also, anong hindi apples to apples dun. sinasabi ko na nga na salbahe yung example na officemate meaning salbahe itong si Duterte. so anong hindi appples dun
ngayon pinasok mo yang SMART. oh eto yung sagot galing mismo sa rappler... oh the irony.
https://www.rappler.com/nation/168765-d ... -extension
so uulitin ko OH THE IRONY.MANILA, Philippines â€“ President Rodrigo Duterte renewed the franchise given to Smart Communications, giving it another 25 years to operate.
Last April 21, he signed into law Republic Act No 10926, extending the franchise given to Smart in 1992. Smart's franchise was set to expire last March.
The new law's tax provisions exempt Smart from paying Customs duties, tariffs, and taxes for radio telecommunications equipment, electronic communications equipment, machinery, and spare parts needed for its line of business.
Section 7 of the recently signed law also exempts Smart from the previous requirement of making an initial public offering of at least 30% of their authorized capital stock within two years from implementation of the law.
This provision in the law excludes companies which are "wholly owned by a public listed company."
In effect, Smart â€“ which is a wholly-owned subsidiary of listed PLDT â€“ is exempted from the public offering requirement.]
anyways kaya ako sumabat sa usaping ownership ng rappler at telling you and Daniel na huwag gumawa ng hasty generalization is that hindi lang naman rappler tumitira kay Digong. like I said rappler and nahanapan ng butas.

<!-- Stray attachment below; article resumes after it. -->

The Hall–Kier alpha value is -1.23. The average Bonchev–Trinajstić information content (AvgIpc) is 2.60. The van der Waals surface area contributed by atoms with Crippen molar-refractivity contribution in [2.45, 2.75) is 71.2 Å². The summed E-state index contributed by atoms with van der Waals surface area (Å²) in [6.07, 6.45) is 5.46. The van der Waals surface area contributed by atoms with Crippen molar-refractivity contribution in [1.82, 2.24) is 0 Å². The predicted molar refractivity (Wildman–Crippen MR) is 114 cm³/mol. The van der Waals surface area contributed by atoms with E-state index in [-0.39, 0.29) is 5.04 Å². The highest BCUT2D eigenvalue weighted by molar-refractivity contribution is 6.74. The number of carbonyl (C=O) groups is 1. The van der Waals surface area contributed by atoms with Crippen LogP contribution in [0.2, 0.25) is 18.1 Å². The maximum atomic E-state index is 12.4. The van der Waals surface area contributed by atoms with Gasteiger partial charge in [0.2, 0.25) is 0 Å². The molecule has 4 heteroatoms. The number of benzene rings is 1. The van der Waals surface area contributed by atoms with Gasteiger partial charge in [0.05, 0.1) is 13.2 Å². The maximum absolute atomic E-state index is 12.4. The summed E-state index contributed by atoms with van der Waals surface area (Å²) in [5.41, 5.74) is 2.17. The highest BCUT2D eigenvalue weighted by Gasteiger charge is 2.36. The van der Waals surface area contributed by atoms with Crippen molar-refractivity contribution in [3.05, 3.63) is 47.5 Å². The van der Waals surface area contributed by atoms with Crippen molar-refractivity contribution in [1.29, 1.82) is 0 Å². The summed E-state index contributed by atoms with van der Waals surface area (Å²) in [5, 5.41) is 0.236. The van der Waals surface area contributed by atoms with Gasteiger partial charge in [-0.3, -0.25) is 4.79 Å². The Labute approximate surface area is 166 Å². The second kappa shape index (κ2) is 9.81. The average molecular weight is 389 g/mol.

i'll quote what the National Press Club has to say. itong link manggagaling sa ABS-CBN , isa daw sa siansasbing tumtitra kay digong.
http://news.abs-cbn.com/news/01/17/18/n ... ss-freedom
also yang tinutukoy mo na legal opinion ni Atty. Sta. Maria ... in Legalese is simply an Opinion.... eh papaano yung opinion nitong Law Firm na ito?MANILA - The National Press Club (NPC) on Tuesday said the Securities and Exchange Commission's decision to revoke the registration of news website Rappler has not curtailed press freedom.
"In the broader Philippine media industry, Rappler is just one among the thousands of media entities in the country and whose operations have remained free," Paul Gutierrez, head of the country's oldest and biggest press organization, said in a statement.
"To say that the fate of one media entity found to have run afoul with the law translates to media repression in the country is stretching the argument a bit too much."
Gutierrez said NPC has studied the Securities and Exchange Commission's (SEC) decision to revoke the registration papers of Rappler and "found it quite clear" that the firm violated the law on foreign ownership.
"As the SEC noted, Rappler breached this constitutional limit when it allowed Omidyar to exercise control over its corporate affairs as provided for in their internal agreement, in exchange for a fund infusion of $1 million,â€ he said.
"Responsible journalism also means complying with the law," Gutierrez added.
Gutierrez noted that the NPC has long ago made it a policy that those applying for membership should represent not only credible but also legally established media entities.
"In this case, we cannot be swayed by the emotion of the moment and go along with the general sentiment that press freedom has been threatened less [sic] we be accused of inconsistency," he said.
There are some 436 television broadcast stations, 411 AM radio stations, over 1,000 FM radio stations and more than 400 newspapers today operating freely in the country, Gutierrez said.
Prominent journalists' groups have slammed the SEC ruling, calling it a threat on press freedom.
The SEC had on Monday revoked Rappler's registration saying it had "sold control to foreigners" and violated the constitutional restriction on foreign ownership of mass media.